Monday, April 4, 2011

C is for Capote

A few years ago when all of the movies were coming out about Truman Capote, I finally gave in and read In Cold Blood. It's not that I didn't want to read it; I just hadn't yet gotten to it. There was extra buzz about the movies here, because Phillip Seymour Hoffman grew up just outside of Rochester. (Personally, I almost preferred Infamous, as the character was more believable.)

It was a little long to get into, yet intriguing at the same time. It was the first time that anyone had tried to write a true crime story. Better yet, the author developed sympathy for the bad guys. This part really comes to light in the biographical movies about Truman Capote.

I like to read classic novels and try to imagine what it would have been like reading them for the first time, back when they were originally published. In a time of crime being broadcast all over every form of media, it is difficult for us to imagine the shock value this book had.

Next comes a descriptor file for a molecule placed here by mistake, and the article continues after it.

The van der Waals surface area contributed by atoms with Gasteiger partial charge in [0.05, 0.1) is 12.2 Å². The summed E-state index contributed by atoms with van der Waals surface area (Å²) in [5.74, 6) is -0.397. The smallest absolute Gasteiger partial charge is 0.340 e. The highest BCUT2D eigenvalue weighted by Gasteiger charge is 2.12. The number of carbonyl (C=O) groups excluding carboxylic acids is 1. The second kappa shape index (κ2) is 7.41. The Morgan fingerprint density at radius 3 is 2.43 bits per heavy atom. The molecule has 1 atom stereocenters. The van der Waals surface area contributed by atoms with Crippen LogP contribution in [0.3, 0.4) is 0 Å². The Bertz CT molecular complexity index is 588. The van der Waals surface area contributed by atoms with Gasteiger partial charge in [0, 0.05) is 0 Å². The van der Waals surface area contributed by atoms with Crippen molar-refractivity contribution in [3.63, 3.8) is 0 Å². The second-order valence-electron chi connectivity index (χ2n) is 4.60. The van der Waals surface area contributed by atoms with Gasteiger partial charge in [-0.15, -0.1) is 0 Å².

It also had a lasting impact. One of my favorite authors is Jon Krakauer, You may know him from Into Thin Air and Into the Wild. He has also looked into other famous murders and wrongful deaths, and writes about them in a captivating way. Perhaps without Capote, he would not have been able to do so.

Capote was also famous for penning the story that propelled Audrey Hepburn to iconic status. His story Breakfast at Tiffany's was later turned into the classic movie, giving us the image we all know and love.

Sometime you should also check out the original In Cold Blood movie.....


  1. I read In Cold Blood years ago and it scared me stiff. Took me years to get over it. It's extremely well-done. Probably Capote's best work, I think. Haven't seen the film.

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